It is a beautiful February Sunday afternoon, and instead of enjoying the day outside playing with the kids, Joe and I are on the road to look at baby calf ranches in southwest Kansas.
    Our current local calf raisers got burnt out picking up six to 12 newborn calves every day and gave us a month to find a new home for the calves. They were doing a good job with the calves, and they were very competitive on price. But work burn out was written all over their faces. I was a little upset when they told me, but the more I thought about it, the more I understood. They had the equivalent of a 150-cow dairy run by a husband-wife with some part-time help. Every day, every 12 hours, it was chore time for three to four hours.
    Ten days ago, we got the news. Joe and I have been networking trying to find the next best option. I have not raised my own calves since the days of 12 calf hutches between the tree windbreak and the 80-cow tiestall barn. Joe remembers coming outside during the evening milking, and I would tell him how many partial or full 5 gallon buckets of milk replacer to carry out to the calves to feed them. Then, after milking, I would take a flashlight out there to make sure they all drank and looked healthy before I went in the house. In 1991, we had a terrible Halloween blizzard that filled every calf hutch with snow, and after that I used the hutches in warmer weather and a calf building in the winter.
    Numerous baby calf ranches have started business in the last five years in southwest Kansas and the high plains of Texas. Most have acquired bankrupt or empty feedlots and converted them to calf ranches. The warm sun and dry weather is great for baby calves in hutches. We saw one ranch with 20,000 hutches and another with 10,000. When visiting with the owner of one calf ranch, he shared the story of how he got into the business of custom raising calves. For many years, his dad had purchased day-old Holstein bull calves from many large dairies in California. His dad had routes established to pick up these bull calves weekly and deliver them to his calf ranches located in several Southwest states. They made their own milk replacer from semi loads of purchased ingredients, built all their own calf hutches and even poured their own concrete. Things went financially south for them about six years ago when Holstein bull calves were costing $250 and were worth less than what they had paid for them when sold. That is when they decided custom raising heifer calves was a better business model.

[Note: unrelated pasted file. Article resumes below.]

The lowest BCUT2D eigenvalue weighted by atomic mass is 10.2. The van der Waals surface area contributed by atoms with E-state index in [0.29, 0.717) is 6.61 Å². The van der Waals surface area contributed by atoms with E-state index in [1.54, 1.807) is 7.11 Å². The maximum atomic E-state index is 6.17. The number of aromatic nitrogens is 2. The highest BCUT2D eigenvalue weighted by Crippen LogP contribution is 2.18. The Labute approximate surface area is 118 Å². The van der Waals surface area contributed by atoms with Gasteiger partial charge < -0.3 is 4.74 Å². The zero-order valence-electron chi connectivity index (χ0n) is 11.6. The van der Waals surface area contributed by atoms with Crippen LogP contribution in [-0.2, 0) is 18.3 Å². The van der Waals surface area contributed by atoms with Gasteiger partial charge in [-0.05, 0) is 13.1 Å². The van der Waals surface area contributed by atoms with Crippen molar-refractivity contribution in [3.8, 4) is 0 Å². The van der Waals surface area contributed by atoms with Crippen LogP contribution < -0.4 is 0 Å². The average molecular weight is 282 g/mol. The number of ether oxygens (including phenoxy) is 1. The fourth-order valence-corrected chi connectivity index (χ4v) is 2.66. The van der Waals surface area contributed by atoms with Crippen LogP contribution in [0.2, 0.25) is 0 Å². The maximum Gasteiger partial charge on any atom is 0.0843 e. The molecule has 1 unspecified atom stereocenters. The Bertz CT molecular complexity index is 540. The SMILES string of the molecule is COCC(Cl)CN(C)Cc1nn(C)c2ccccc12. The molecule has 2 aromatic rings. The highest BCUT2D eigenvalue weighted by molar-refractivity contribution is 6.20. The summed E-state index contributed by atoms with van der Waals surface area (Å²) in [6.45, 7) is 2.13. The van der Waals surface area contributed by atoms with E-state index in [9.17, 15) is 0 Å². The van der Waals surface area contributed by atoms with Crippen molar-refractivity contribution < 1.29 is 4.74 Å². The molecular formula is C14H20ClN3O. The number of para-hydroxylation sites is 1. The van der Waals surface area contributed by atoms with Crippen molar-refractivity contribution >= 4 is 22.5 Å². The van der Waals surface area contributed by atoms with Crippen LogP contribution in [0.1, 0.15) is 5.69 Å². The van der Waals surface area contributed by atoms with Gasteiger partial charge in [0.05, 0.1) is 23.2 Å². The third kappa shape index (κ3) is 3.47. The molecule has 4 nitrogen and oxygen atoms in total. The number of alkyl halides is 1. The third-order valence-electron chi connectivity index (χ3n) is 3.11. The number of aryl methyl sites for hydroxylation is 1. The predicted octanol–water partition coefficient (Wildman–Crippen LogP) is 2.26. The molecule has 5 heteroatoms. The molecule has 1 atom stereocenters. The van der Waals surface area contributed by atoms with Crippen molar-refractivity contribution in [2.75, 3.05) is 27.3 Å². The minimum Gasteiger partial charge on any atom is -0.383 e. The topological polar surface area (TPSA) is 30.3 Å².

Typically, these calf ranches like to pick up the heifers and the crossbred beef calves from the dairies on their route. The dairy retains ownership of all cattle, and obviously the goal is for the dairy to eventually get back their own bred heifers for replacements. The crossbred beef calves can be sold off the calf ranches at different weights depending on the program they are on. For example, the calf ranch might group a pen of 100 Angus-Holstein steers all weighing between 400-450 pounds and sell them directly to a feedlot in that area. The calf ranch then pays the dairy for the number of steers the dairy had in that pen minus the cost of raising them. The beef packers in the Southwest have kind of stood up and taken notice of the extreme uniformity coming from these cattle week after week and are paying a premium for them.
    Our current calf raiser picks up calves every morning from our dairy. They took our chilled colostrum, pasteurized it and returned it to us in easy 3 quart feeding bags for us to warm up and feed to newborn calves. Now, when we ship calves to Kansas two to three times per week, we need our own pasteurizer along with bottles, nipples and many other things, especially more hot water. It changes our work load from possibly less heifer raising to more baby calf management until they get on the trailer.
    From a dollars and cents point of view, it is about a wash from what we are doing now to what we are looking at. I have done the math on it six ways to Sunday, and every option runs close to $1,700 to get a springing heifer back at the dairy. This includes no cost for the original baby heifer calf. In theory, we would be smarter to breed everything to beef semen and buy $1,200 springing or fresh heifers from the outside market. We do not, however, see that as a good long-term business plan.
    This road trip opened my eyes to how fast the dairy industry has changed in the last five years. I knew it already but to see it in person is totally different. I could also see the high quality of the calves being raised. We walked by thousands of hutches and never heard a coughing calf. The sun is a calf’s friend for sure. Change can bring opportunities, and we hope that is the case here. We have not quite figured out how to handle 4-H show calves for the 16 grandkids when all the calves are in Kansas.
    Vander Kooi operates a 1,800-cow, 4,500 acre farm with his son, Joe, and daughter-in-law, Rita, near Worthington, Minnesota. Send him feedback at Follow him on Instagram, @davevanderkooi.